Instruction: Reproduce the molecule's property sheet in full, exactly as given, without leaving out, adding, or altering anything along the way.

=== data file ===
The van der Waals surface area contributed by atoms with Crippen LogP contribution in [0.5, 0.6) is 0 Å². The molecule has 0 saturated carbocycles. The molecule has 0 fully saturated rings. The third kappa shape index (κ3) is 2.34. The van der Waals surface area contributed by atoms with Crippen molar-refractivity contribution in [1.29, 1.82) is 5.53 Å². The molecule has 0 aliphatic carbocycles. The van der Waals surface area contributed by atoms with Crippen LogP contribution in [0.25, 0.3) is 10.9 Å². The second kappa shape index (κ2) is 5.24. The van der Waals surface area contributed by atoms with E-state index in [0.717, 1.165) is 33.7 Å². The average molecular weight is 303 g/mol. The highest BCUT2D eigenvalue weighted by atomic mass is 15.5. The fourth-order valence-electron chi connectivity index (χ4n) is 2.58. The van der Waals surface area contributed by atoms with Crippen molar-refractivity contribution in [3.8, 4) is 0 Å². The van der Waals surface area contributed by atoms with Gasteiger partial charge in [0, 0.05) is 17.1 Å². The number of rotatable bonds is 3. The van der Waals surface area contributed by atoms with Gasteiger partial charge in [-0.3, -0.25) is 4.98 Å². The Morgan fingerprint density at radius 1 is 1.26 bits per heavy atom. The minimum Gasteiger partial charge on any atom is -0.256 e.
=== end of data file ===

The van der Waals surface area contributed by atoms with Crippen LogP contribution in [0.5, 0.6) is 0 Å². The molecule has 0 saturated carbocycles. The molecule has 0 fully saturated rings. The third kappa shape index (κ3) is 2.34. The van der Waals surface area contributed by atoms with Crippen molar-refractivity contribution in [1.29, 1.82) is 5.53 Å². The molecule has 0 aliphatic carbocycles. The van der Waals surface area contributed by atoms with Crippen LogP contribution in [0.25, 0.3) is 10.9 Å². The second kappa shape index (κ2) is 5.24. The van der Waals surface area contributed by atoms with E-state index in [0.717, 1.165) is 33.7 Å². The average molecular weight is 303 g/mol. The highest BCUT2D eigenvalue weighted by atomic mass is 15.5. The fourth-order valence-electron chi connectivity index (χ4n) is 2.58. The van der Waals surface area contributed by atoms with Crippen molar-refractivity contribution in [3.8, 4) is 0 Å². The van der Waals surface area contributed by atoms with Gasteiger partial charge in [0, 0.05) is 17.1 Å². The number of rotatable bonds is 3. The van der Waals surface area contributed by atoms with Gasteiger partial charge in [-0.3, -0.25) is 4.98 Å². The Morgan fingerprint density at radius 1 is 1.26 bits per heavy atom. The minimum Gasteiger partial charge on any atom is -0.256 e.